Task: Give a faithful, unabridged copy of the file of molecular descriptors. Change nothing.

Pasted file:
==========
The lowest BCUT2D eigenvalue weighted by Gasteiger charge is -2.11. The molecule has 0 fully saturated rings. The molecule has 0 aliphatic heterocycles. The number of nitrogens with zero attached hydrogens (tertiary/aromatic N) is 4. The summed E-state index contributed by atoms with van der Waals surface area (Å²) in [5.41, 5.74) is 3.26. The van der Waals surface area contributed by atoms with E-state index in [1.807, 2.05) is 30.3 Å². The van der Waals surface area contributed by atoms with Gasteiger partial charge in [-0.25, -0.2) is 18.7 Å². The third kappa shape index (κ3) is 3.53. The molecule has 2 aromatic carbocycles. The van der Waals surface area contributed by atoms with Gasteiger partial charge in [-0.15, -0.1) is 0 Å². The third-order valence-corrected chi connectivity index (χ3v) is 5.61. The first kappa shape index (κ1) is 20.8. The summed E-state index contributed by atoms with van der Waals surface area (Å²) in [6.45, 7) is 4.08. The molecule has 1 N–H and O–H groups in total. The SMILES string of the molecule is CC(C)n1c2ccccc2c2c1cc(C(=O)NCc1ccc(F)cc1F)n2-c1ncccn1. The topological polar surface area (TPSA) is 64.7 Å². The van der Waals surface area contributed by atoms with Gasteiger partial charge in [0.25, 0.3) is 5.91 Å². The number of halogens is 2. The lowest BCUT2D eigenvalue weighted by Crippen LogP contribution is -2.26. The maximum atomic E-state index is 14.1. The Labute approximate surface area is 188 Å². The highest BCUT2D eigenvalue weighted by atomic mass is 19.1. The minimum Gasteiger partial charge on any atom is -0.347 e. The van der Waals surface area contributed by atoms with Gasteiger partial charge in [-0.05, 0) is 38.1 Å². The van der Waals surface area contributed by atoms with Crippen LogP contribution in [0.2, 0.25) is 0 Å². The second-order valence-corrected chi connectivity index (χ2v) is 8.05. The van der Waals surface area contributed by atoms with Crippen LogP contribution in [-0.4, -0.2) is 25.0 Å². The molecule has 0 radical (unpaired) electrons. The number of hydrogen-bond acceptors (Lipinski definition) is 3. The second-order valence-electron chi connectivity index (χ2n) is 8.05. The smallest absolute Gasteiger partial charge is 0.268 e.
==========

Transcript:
The lowest BCUT2D eigenvalue weighted by Gasteiger charge is -2.11. The molecule has 0 fully saturated rings. The molecule has 0 aliphatic heterocycles. The number of nitrogens with zero attached hydrogens (tertiary/aromatic N) is 4. The summed E-state index contributed by atoms with van der Waals surface area (Å²) in [5.41, 5.74) is 3.26. The van der Waals surface area contributed by atoms with E-state index in [1.807, 2.05) is 30.3 Å². The van der Waals surface area contributed by atoms with Gasteiger partial charge in [-0.25, -0.2) is 18.7 Å². The third kappa shape index (κ3) is 3.53. The molecule has 2 aromatic carbocycles. The van der Waals surface area contributed by atoms with Gasteiger partial charge in [-0.15, -0.1) is 0 Å². The third-order valence-corrected chi connectivity index (χ3v) is 5.61. The first kappa shape index (κ1) is 20.8. The summed E-state index contributed by atoms with van der Waals surface area (Å²) in [6.45, 7) is 4.08. The molecule has 1 N–H and O–H groups in total. The SMILES string of the molecule is CC(C)n1c2ccccc2c2c1cc(C(=O)NCc1ccc(F)cc1F)n2-c1ncccn1. The topological polar surface area (TPSA) is 64.7 Å². The van der Waals surface area contributed by atoms with Gasteiger partial charge in [0.25, 0.3) is 5.91 Å². The number of halogens is 2. The lowest BCUT2D eigenvalue weighted by Crippen LogP contribution is -2.26. The maximum atomic E-state index is 14.1. The Labute approximate surface area is 188 Å². The highest BCUT2D eigenvalue weighted by atomic mass is 19.1. The minimum Gasteiger partial charge on any atom is -0.347 e. The van der Waals surface area contributed by atoms with Gasteiger partial charge in [-0.05, 0) is 38.1 Å². The van der Waals surface area contributed by atoms with Crippen LogP contribution in [0.2, 0.25) is 0 Å². The second-order valence-corrected chi connectivity index (χ2v) is 8.05. The van der Waals surface area contributed by atoms with Crippen LogP contribution in [-0.4, -0.2) is 25.0 Å². The molecule has 0 radical (unpaired) electrons. The number of hydrogen-bond acceptors (Lipinski definition) is 3. The second-order valence-electron chi connectivity index (χ2n) is 8.05. The smallest absolute Gasteiger partial charge is 0.268 e.